Melattur Style

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From the traces of History, after the battle of Tallikota in 1565 A.D., the Vijayanagara empire declined.  The Kuchipudi art form too, which was cherished by the Vijayanagara kings had to face downfall, due to lost patronage.  The Nayakarajas of Tanjore came into power.  Naturally and gradually, the glory and grandeur of Vijayanagara empire entered Tanjore and the court of Nayaka kings became the abode of fine arts.

During the 16th century, some of the Kuchipudi artistes, who are known as Bhagavathalus, migrated to the royal court of Tanjore, from Kuchipudi village and received patronage from the king Atchutappa Nayaka.  These Bhagavathalus settled at Melattur, a tiny village near Tanjavore , pleased the king with their heart-stealing performances and thus secured an “Agraharam” for them from the King Atchutappa Nayaka.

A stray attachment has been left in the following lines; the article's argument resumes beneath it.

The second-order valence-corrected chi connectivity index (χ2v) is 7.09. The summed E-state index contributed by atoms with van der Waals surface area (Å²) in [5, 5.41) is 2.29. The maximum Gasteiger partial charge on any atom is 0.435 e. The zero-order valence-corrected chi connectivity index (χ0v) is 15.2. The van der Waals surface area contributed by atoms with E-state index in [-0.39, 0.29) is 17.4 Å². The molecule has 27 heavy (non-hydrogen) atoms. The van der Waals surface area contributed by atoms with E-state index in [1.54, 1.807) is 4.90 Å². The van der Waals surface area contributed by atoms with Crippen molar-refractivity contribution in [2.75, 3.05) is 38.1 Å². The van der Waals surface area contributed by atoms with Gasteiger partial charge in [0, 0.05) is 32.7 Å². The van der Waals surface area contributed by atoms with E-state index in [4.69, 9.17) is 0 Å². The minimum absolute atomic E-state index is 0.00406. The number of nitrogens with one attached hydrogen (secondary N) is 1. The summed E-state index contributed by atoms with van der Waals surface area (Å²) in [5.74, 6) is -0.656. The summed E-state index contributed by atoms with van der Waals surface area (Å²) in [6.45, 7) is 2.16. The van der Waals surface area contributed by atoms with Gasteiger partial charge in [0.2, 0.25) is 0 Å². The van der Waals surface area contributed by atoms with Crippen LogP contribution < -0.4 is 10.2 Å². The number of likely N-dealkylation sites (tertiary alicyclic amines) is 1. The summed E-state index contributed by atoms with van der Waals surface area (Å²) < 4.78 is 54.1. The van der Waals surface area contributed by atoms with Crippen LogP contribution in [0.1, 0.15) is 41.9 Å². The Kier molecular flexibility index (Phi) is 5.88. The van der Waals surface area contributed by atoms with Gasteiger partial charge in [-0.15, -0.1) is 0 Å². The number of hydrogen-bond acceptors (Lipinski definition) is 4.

Bhagavathas or Bhagavathalu means the artistes who sing and dance episodes from Bhagavatham; Mela means group.  Therefore Natya mela or Bhagavata mela of Tanjore means the group of artistes performing Yakshaganams of Kuchipudi origin, based on the stories of Srimad Bhagavatam, in and around Melattur in Tanjore.

The very word “Bhagavathar” is the Tamil version of the Telugu word “Bhagavathalu”.  Such was the merge of Kuchipudi culture in Tanjavore region.  Following this adaptation, it is clear that the then prevailing dance form in and around Melattur too, gained the advantages of few characteristics of Kuchipudi Yakshganams.  As the Melattur Bhagavatha Mela dance dramas are very colourful, rich in music  and has a mass-appealing quality, the Melattur style Bharatanatyam too has all these characteristics as its unique features.

Our Mahaguru late Sri Mangudi Dorairaja Iyer, hailing from Mangudi Village of Tanjavore District developed this style .